Otter Tail connection to Red Hawks baseball 

Bob Roers, a proud baseball player in Otter Tail County in the late 1970s and early 1980s, relishes his role as public address announcer for the Fargo-Moorhead RedHawks baseball team. 

He has held this job since 2014.

Otter Tail County’s Bob Roers works in the Scott Miller Press Box as public address announcer for the Fargo-Moorhead RedHawks baseball team. Photo by Tom Hintgen.

“Baseball has always been a huge part of my family,” Roers says. “Growing up with my three brothers, playing baseball is how we spent our summers. My dad, Dennis Roers, coached us and my mom, Irma, was always in the stands or in a lawn chair watching us.”

The family moved from La Crosse, Wisconsin, to Fergus Falls in 1979, the high school sophomore year for Roers. They previously lived in Alexandria.

He was a three-year baseball letter winner for the high school Otters, later graduating from St. Cloud State University. Over the years, while working in sales in Seattle, Minneapolis and St. Cloud, he had an opportunity to keep himself close to sports media as a freelancer in production and play-by-play.

He moved to Fargo-Moorhead in 2001.

Roers, in addition to his RedHawks duties, is a territory manager for Dakota Supply Group’s waterworks division in Fargo. He and his family reside in Moorhead.

“My wife, Patty, was a RedHawks season ticket holder their first season back in the mid-1990s,” Roers said. “We attended many baseball games at Newman Outdoor Field over the years, loving the atmosphere.”

Roers began his professional career as a television sportscaster at WAOW-TV in Wausau, Wisconsin. He gained experience as a public address announcer for the Fargo Force junior hockey team starting in 2010.

“I had friends at Scheels Arena, where the Fargo Force play, who worked as part of the in-house production crew,” he said. “They had those same duties with the RedHawks and I was contacted to fill in a few times during RedHawks games.”

He took over as Red Hawks public address announcer halfway through the 2014 season when the full-time PA person took a new job out of state.

“I’ve had the position ever since,” Roers said. “I believe the RedHawks appreciate my radio voice and also my knowledge of the game.”

He played two years of baseball at St. Cloud State, umpired and in 1982 helped restart the Fergus Falls VFW baseball program. That first year Fergus Falls qualified for the state tournament.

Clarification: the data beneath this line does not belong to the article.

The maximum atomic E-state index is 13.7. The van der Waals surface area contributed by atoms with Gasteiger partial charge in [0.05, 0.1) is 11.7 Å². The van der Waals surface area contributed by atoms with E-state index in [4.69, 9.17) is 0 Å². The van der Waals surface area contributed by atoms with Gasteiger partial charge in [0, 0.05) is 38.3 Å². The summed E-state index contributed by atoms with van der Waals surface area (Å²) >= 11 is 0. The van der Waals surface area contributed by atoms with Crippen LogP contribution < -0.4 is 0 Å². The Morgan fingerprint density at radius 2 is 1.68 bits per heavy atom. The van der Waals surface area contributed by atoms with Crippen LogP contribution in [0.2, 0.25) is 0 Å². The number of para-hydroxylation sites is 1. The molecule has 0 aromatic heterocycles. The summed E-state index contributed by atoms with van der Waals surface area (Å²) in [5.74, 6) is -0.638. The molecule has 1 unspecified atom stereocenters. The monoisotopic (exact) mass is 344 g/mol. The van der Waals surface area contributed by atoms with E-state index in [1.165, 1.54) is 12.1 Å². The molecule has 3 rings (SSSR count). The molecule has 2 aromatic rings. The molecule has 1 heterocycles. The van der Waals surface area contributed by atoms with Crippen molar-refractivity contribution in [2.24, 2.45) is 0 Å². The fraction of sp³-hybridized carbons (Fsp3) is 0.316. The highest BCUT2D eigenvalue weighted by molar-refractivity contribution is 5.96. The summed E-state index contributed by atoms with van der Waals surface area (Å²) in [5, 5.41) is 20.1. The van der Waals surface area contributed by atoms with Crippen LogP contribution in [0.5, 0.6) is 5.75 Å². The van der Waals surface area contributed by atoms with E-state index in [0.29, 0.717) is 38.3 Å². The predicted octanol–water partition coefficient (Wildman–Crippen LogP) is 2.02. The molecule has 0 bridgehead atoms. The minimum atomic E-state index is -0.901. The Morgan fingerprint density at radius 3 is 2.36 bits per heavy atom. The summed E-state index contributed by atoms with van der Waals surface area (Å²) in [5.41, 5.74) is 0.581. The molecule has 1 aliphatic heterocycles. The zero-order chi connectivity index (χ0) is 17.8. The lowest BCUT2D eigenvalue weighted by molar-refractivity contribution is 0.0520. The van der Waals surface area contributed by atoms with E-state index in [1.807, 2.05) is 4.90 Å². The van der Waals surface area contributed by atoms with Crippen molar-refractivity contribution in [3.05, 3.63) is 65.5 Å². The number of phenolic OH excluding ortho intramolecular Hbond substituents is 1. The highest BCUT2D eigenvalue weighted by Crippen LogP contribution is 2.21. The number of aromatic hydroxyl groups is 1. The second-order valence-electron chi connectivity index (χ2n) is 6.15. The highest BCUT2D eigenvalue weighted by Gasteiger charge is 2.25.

“I coached the VFW kids for three years,” he said, “and still run into those players on occasion and share great memories from those days on the baseball diamond.”

Roers says that public address announcing for the F-M RedHawks is much more than just introducing batters as they walk to home plate.

“We have many entertainment and advertising opportunities at Newman Outdoor Field,” he said. “Much of this is tied to our large videoboard out in left field. There’s a lot going on during a game, behind the scenes to make this a fun experience for the fans.”

The team owner and chairman, Bruce Thom, also has ties to Otter Tail County. His son, Brad Thom, is team president and CEO for the RedHawks.

The father of Roers, Dennis Roers, worked for Bruce Thom at Mid-States Development in the mid-1990s. Mid-States was involved with economic development for com munities in western Minnesota and eastern and central North Dakota.

Dennis Roers previously was in the banking business.

“This is not a bad way to spend the summer,” Roers says. “Thankfully I have a very understanding wife. This is a summer-long commitment with many evenings and weekends at the ballpark.”

Roers appreciates when his daughter can join him in the press box to watch the Red Hawks home games. Family members and friends also reach out to him during home games.

“It’s been great to reconnect with old friends and classmates,” he says. “It’s funny when people say they recognize my voice.”

Best of all is staying connected to the game of baseball.

“It’s an awesome part-time gig,” he says. “I get to hang out at the ballpark, work with fun people in the press box, help entertain the crowd and watch minor league baseball.”